DH:It makes sense. And it makes sense because we always take it back to that core question: if you set out to democratise game development, what does that imply? And we realised that we have great tools, a great engine, we have the Asset Store. But then we realised that these people [Unity's users] live and die by two questions. First, can I create a great game? And second, can I connect it with an audience? You just need to think in a structured manner about that.

Of course, we're not going to do everything. We license SpeedTree, we license PhysX on the tools side and the engine side. We have a lot of people who've supported us through the Asset Store, with various SDKs for various services. But what we've realised is that there are some services that will just be better if we make them, or if we take in a really good team and boost it up to the scale of Unity.

Q: Taking the fastest route to those areas of expertise.

DH:Yeah. We realised that our development community didn't feel very well served by a lot of the services companies. I mean, there are exceptions - they're not all bad.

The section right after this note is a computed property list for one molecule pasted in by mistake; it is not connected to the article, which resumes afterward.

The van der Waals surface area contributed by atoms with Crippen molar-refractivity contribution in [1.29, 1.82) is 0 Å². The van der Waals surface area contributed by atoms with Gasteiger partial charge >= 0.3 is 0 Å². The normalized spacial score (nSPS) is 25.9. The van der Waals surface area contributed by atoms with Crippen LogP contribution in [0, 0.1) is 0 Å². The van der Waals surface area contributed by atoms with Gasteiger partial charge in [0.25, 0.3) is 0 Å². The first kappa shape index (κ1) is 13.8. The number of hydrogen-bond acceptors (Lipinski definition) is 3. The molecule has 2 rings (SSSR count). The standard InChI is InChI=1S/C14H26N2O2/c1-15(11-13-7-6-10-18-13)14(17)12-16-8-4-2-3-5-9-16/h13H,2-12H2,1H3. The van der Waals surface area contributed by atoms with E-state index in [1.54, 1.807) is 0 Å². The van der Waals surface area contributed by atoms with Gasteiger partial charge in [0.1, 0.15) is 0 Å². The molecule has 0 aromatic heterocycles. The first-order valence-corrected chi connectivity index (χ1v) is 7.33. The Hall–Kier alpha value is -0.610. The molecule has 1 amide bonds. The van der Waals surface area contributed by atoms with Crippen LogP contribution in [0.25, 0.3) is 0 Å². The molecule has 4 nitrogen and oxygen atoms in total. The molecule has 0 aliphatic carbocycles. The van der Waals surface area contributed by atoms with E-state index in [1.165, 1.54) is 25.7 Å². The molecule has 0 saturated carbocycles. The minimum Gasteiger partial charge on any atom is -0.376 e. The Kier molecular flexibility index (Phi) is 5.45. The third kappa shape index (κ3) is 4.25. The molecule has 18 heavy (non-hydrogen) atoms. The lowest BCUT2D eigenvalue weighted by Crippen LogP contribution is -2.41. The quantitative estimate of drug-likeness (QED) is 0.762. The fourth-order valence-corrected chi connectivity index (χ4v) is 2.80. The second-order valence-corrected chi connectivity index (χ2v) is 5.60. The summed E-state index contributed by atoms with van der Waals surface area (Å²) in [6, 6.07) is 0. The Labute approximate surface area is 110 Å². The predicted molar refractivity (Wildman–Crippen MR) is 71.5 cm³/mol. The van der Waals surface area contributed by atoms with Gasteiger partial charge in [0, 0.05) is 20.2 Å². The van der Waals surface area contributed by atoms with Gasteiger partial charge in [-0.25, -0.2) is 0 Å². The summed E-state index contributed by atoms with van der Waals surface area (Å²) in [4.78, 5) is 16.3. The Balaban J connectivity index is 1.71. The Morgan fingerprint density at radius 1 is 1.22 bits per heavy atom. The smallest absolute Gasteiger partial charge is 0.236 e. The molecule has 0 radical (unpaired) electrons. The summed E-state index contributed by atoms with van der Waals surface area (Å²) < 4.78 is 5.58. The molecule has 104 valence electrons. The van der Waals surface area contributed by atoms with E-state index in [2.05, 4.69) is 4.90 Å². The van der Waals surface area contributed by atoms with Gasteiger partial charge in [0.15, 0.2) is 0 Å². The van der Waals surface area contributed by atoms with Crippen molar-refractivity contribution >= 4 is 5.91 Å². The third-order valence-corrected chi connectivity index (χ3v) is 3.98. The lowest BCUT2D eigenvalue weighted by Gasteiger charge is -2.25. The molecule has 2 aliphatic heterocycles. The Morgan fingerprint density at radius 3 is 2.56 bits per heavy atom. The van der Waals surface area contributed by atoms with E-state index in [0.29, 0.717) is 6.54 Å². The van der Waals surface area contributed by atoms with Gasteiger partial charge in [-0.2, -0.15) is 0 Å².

Q: Of course, but bringing all that into the company does simplify things for the user. You also mentioned that Unity now has to be, “more than just an engine.” It seems like you're already there, so what is Unity to you now?

DH:Honestly, I don't have a really good word for it. The objective remains to democratise game development. Under that umbrella we really have to pick our battles. There's an infinite number of tasks and projects, and we choose the ones where we can do something significantly better than others, or make those things better by bringing them into Unity.

Like Unity Ads and EveryPlay - these things become much more valuable by having scale. There's no such thing as a niche ad network. They were already doing well. As part of Unity we think it can be much bigger, and therefore more liquid and better for the developer. That's the kind of company we are. We focus on leverage.

"I think Microsoft has shown a genuine willingness to be open. If anything, as you open up it's easy to be overwhelmed"

Q: And there's a lot more to leverage now than last year, to the point where some of the stats and figures associated with Unity - how many devs use it, how many players they reach, the quantity of downloads - they become hard to comprehend. But even if everyone who plays mobile games probably plays a Unity game, it doesn't mean they know what Unity is. Does that concern you? Do you want that public recognition?

DH:We would love it if they knew Unity, yes. And with Unity EveryPlay more and more people are seeing that. Only 5 million people had engaged with it around the time we did the acquisition; now it's 15 million. That's more than 10 million extra people in that network in 6 months. We showed some of the new social features today, but we're really doubling down on that. We think it's something developers deserve: the access to those community features, and the ability to engage directly with their players.